There were just over 70,000 new coronavirus cases in the United States on July 23, 2020, when the New York Yankees played the Washington Nationals in an empty D.C. stadium to kick off the delayed, shortened season. That number was up from where it had been when spring training and everything else was put on a hold because of the pandemic back in March. But the thinking was that we had all learned a whole lot in that time — like how this thing spreads and some basic precautions people can take to forestall that.
Six months later, the country is seeing more than double that opening day number daily. The post-holiday surge appears to be on the downswing and still the seven-day average is over 170,000 new cases.
We’ve learned a lot since then, too. Like how imperfect people are when it comes to following precautions and how impatience with the pandemic only makes it last longer. There’s a vaccine coming, just not quickly enough to keep the death toll from pushing half a million. We have to think that things will go back to normal eventually, but we can’t let ourselves get too comfortable with that hope just yet.
So should Major League Baseball push back the spring training slated to start in just about three weeks? Maybe. But don’t expect the conversation about that possibility to be especially productive or collaborative. Or to be especially concerned with what’s best for the health of the community.
On Monday, Phoenix TV station KPNX published a letter from the Cactus League’s executive director Bridget Binsbacher that was signed by by the mayors of Mesa, Scottsdale, Surprise, Glendale, Goodyear and Peoria, as well as representatives from Phoenix and the Salt River Pima-Maricopa Indian Community. Citing compelling numbers — Arizona ranks highest in the country for weekly COVID-19 case and death rates — and a meeting last week with Major League Baseball representatives, the letter suggests that “it is wise to delay the start of spring training to allow for the COVID-19 situation to improve here.”
Maybe the consortium is primarily concerned with tourism dollars — a later spring training could mean more vaccinated potential visitors and a country more comfortable with discretionary travel. Or maybe, as someone on the union’s side suggested, MLB pushed the Cactus League to leak the letter as a form of pressure on the MLB Players Association — getting corroborating voices on the public record in support of a delayed season.
To recap: The owners, as always represented by MLB, don’t want to play or pay for all 162 games that are currently on the schedule — at least not without unfettered fan attendance. The players, represented by the union, would like to be paid their full 162-game salaries.
As it stands, the collective bargaining agreement sides with the players. There is nothing to compel the union to engage in conversations about pay cuts when they have a collectively bargained contract that covers when the season starts and how many games will be played.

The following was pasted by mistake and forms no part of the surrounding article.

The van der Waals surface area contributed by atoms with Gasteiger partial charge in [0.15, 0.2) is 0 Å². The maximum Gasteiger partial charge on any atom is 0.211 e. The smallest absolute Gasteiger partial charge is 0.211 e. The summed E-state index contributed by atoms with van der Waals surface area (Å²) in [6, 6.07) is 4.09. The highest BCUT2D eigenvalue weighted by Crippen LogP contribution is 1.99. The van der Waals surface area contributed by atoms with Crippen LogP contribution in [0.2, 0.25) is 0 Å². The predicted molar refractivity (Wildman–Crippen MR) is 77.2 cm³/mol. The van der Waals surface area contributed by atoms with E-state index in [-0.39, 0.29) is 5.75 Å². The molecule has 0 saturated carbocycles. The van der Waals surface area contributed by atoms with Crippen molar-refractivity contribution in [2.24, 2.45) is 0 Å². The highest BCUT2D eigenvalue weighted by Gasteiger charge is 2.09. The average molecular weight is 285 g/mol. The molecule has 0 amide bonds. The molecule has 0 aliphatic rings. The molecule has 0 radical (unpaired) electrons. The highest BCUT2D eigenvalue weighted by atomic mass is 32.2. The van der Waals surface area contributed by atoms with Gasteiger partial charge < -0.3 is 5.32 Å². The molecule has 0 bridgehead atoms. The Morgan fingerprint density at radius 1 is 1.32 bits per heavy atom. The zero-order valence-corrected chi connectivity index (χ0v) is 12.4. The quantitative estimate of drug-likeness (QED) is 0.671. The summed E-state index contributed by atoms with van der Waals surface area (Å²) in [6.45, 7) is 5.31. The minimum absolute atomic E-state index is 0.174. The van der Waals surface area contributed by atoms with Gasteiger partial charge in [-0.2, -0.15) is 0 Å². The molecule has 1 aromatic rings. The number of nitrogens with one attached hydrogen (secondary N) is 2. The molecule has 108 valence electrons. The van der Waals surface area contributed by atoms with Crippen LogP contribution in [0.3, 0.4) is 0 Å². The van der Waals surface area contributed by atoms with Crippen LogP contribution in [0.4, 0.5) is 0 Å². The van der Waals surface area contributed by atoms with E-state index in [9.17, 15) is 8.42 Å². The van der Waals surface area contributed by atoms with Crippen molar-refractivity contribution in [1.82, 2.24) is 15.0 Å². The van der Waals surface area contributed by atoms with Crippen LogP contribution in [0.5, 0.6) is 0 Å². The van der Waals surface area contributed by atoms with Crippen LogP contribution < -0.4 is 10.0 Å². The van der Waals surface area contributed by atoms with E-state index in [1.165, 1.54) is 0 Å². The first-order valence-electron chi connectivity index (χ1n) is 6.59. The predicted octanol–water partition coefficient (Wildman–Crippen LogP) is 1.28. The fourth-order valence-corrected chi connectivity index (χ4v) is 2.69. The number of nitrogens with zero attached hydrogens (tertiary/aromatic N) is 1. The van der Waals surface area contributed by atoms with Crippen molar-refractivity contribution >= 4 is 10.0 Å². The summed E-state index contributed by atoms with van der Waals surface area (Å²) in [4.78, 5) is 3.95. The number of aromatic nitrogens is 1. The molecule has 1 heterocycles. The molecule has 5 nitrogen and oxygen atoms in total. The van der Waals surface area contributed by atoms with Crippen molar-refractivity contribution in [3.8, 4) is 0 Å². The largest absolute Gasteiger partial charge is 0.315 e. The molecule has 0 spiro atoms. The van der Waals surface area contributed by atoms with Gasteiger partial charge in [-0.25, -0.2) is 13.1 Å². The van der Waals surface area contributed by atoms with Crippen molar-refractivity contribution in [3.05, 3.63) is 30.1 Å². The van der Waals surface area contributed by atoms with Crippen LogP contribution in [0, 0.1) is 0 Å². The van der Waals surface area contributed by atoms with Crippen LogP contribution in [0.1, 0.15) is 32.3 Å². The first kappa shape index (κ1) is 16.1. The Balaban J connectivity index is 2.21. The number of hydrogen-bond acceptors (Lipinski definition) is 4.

The league would need far more heavy-handed sanctions from the government than anything in that Cactus League letter (which concedes as much) to even attempt to alter the season unilaterally. Short of an official ban on baseball itself — which would be hypocritical while other sports leagues host games and fans, often inside — the union would have to agree to alter the structure of the season.
(Yahoo Sports reached out to Glendale mayor and letter signee Jerry Weiers. His town is home to the NHL's Arizona Coyotes, who are playing their season, and in front of limited fans. He did not return the call.)
So far, those conversations have been nonstarters. Early in the offseason, the league broached the idea of pushing the season back a month. According to someone familiar with the union’s thinking, when they asked if the missed games would be made up on the back end or the players compensated at full-season salaries, the league said no.
The league is hesitant to disrupt the lucrative postseason TV schedule (though owners may also reap some benefits from a full season that is simply shifted back a month — potentially allowing more paying fans to go to games). But since MLB floated the rejected idea that included pay cuts, no formal proposals to change the start or structure of the season have been exchanged. That leaves us with a lot of commotion and not a lot of movement. At the end of the day — literally this day, tomorrow remains to be seen — teams are still planning to report to Arizona and Florida in mid-February.
What’s one month in a pandemic that’s pushing a year? Well, some millions of Americans vaccinated, for one. Maybe some percentage of people involved in the production of a baseball game — it’s not just players, remember — will be vaccinated by then too, although that comes with its own complications. I’m not sure how much those factors will move the needle on overall community rates or the kind of on-field precautions that are necessary or whether either side cares at this point.
But if it helps at all to make the whole thing safer — for literally everyone involved — you’d think it’d be worth trying a little harder to make it happen.
Broadcast considerations are not insignificant since they’re about money, which has motivated all the acrimony thus far. Cards on the table, though, I think they could find a way to make everyone whole: Delay spring training by a little, delay the start of the season a little less (players complain about how long spring training is anyway), pay for a full season, play it as best they can with more doubleheaders, fight with the TV partners if it comes to that to push the postseason back a few weeks. I think they could do that. I might even think they should do that, but it doesn’t really matter because I don’t think that they will.
More from Yahoo Sports: